- Jiangsu Lvling Runfa says it's unable to repay bonds Dec. 4
- Sichuan Shengda unsure it can repay notes Dec. 5 if redeemed
A Chinese fertilizer maker and a pig iron producer have flagged bond payment difficulties, adding to signs of stress in the nation’s corporate note market after at least six defaults this year.
Jiangsu Lvling Runfa Chemical Co., based in the eastern city of Suqian, is asking its guarantor to repay 53.1 million yuan ($8.3 million) in bond principal and interest due Dec. 4, according to a statement posted on Chinamoney’s website. Sichuan Shengda Group Ltd., based in the southwestern province of Sichuan, is uncertain it can repay notes due in 2018 that holders can opt to sell back early on Dec. 5, it said in a statement on the same website Thursday.
More companies in China are struggling to repay bonds amid the worst economic slowdown in a quarter century. China Shanshui Cement Group Ltd. this month became at least the sixth company in 2015 to default on yuan-denominated domestic notes. State-owned steel trader Sinosteel Co. postponed a bond payment for a second time last week.
The guarantor of Jiangsu Lvling Runfa’s bond is Jiangsu Re-Guarantee Co. The bonds are so-called collective notes, which are typically issued by several small- and medium-sized companies that don’t have the ability to sell securities on their own. A filing earlier this week didn’t specify the other issuers of the 6.2 percent notes that have a face value of 100 million yuan.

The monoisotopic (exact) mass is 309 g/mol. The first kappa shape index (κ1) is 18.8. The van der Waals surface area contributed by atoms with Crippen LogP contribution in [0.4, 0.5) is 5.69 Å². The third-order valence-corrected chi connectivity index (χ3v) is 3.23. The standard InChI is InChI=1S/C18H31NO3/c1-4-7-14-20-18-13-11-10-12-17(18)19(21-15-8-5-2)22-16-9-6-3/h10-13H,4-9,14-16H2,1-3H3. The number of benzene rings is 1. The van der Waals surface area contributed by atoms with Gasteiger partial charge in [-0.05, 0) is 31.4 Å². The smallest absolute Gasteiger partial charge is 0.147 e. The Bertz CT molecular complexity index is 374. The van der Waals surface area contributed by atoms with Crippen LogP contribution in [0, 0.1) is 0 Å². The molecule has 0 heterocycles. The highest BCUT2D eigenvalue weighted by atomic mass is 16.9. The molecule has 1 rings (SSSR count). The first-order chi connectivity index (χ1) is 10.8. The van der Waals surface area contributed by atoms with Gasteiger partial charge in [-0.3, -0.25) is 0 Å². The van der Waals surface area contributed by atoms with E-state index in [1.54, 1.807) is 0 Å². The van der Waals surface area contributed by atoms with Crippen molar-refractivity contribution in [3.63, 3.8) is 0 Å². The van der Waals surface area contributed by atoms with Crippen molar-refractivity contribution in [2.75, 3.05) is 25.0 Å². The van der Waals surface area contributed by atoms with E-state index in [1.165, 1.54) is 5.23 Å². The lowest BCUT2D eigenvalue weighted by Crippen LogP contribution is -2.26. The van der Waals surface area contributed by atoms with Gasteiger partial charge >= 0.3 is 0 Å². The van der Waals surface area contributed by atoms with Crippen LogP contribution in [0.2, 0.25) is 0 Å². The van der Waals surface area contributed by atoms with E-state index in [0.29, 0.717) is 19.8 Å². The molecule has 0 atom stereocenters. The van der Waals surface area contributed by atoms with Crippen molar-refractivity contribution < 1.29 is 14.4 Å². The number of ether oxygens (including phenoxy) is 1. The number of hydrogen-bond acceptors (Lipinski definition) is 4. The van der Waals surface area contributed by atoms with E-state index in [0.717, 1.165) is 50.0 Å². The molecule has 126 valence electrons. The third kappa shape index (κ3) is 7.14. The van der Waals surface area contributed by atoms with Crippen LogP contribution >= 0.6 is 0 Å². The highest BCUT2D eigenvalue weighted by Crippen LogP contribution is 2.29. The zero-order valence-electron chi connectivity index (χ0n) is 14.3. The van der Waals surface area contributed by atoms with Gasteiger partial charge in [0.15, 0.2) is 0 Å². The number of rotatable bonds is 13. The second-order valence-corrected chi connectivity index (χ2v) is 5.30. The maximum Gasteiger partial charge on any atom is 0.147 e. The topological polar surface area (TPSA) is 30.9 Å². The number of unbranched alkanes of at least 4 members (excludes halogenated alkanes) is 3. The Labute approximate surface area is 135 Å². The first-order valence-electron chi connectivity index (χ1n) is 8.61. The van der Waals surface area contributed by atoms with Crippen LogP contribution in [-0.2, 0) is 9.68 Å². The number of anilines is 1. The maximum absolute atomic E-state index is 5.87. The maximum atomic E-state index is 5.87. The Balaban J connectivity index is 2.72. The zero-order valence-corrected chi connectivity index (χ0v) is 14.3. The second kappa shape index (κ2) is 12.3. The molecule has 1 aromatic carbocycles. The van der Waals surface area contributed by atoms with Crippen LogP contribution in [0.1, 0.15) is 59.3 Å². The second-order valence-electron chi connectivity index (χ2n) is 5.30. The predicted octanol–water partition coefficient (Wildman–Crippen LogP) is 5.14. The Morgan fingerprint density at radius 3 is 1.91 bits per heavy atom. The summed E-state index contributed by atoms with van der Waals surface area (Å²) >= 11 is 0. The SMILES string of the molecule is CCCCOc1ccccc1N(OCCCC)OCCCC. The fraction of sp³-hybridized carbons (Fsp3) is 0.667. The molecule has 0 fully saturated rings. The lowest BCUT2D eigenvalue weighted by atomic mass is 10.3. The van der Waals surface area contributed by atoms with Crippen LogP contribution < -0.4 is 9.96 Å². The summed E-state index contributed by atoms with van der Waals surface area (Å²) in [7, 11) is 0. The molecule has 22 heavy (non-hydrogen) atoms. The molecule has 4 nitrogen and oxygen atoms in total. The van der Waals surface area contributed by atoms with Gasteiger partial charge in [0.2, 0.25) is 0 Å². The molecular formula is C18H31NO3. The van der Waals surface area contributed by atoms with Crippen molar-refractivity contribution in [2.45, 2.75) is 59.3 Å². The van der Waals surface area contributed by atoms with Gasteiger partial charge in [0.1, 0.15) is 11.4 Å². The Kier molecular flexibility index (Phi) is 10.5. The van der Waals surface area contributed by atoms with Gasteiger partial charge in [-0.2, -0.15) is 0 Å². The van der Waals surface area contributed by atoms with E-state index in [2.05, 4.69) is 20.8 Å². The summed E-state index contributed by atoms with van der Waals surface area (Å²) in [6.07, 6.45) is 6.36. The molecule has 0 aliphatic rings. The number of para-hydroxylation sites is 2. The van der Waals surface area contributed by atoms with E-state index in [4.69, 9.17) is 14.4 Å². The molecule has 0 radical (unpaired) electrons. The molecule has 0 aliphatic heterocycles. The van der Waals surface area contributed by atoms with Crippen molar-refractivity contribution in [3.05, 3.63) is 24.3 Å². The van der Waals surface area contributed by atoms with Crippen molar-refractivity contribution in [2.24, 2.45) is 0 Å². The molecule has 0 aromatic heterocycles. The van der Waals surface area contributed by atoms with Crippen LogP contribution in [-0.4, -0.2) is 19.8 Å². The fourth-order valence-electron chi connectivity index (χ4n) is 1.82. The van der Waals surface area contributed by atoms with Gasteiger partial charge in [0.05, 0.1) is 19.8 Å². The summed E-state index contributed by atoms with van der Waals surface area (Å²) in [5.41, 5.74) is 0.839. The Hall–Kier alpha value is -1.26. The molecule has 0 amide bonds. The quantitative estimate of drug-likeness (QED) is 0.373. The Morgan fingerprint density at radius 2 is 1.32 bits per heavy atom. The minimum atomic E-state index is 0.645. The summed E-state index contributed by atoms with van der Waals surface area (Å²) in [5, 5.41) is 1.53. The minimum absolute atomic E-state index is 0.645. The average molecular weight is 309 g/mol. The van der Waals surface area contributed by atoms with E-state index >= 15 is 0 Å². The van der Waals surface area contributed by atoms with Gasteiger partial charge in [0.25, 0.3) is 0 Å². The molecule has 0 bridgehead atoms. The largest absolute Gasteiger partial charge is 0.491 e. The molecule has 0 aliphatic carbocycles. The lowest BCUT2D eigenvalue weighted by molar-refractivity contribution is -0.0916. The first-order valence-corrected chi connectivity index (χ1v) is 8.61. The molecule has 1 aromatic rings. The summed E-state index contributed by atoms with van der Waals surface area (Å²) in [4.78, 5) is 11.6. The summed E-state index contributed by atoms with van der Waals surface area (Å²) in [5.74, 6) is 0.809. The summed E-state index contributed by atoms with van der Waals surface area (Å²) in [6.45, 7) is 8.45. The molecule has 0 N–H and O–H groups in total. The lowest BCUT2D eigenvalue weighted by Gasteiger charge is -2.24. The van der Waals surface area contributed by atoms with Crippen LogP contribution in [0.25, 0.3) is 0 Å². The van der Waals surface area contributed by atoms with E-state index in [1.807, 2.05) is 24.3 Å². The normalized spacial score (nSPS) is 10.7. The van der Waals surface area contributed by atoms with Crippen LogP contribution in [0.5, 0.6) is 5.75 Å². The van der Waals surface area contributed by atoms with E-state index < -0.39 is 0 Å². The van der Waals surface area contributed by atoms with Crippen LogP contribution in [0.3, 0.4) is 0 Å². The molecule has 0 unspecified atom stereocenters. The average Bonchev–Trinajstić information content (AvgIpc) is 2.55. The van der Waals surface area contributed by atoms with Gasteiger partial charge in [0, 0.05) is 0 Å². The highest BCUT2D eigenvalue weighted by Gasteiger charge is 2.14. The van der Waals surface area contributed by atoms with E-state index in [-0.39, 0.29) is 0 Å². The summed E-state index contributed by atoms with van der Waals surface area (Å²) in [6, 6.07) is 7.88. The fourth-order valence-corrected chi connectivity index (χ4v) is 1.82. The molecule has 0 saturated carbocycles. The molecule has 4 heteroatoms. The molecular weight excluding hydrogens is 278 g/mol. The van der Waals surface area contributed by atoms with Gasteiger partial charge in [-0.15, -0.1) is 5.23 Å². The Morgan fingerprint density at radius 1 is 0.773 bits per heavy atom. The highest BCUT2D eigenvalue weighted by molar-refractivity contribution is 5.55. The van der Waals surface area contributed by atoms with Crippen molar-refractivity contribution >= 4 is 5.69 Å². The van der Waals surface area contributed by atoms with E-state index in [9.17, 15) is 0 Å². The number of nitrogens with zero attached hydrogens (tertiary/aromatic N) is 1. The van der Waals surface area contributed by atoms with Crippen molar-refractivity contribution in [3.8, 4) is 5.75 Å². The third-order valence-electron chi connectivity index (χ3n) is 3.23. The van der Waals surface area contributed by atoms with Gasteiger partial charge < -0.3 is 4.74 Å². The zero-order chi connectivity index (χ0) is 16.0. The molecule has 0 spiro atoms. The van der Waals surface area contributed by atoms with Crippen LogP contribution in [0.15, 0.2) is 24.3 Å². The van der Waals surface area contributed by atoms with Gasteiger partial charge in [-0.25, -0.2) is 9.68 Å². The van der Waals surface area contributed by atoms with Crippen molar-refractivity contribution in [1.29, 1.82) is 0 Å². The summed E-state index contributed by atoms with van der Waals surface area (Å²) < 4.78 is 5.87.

Bank of Tianjin Co., the trustee manager on Sichuan Shengda’s notes, said it will hold a bondholder meeting on Dec. 3, according to a statement to Chinamoney Thursday. Sichuan Shengda’s subsidiary’s pig iron production is in halt because of falling prices and the cash shortage, the lender said in a separate statement.
Sichuan Shengda and its subsidiary had a total of 514.41 million yuan of overdue borrowings as of Nov. 25, according to Bank of Tianjin’s statement.
The stress isn’t limited to bonds. China Fishery Group Ltd. failed to repay a $31 million installment due earlier this month on a $650 million loan, according to Standard & Poor’s. Creditor banks may have found it difficult to roll over the debt following a government investigation the company flagged in August, according to JPMorgan Chase & Co.
— With assistance by Judy Chen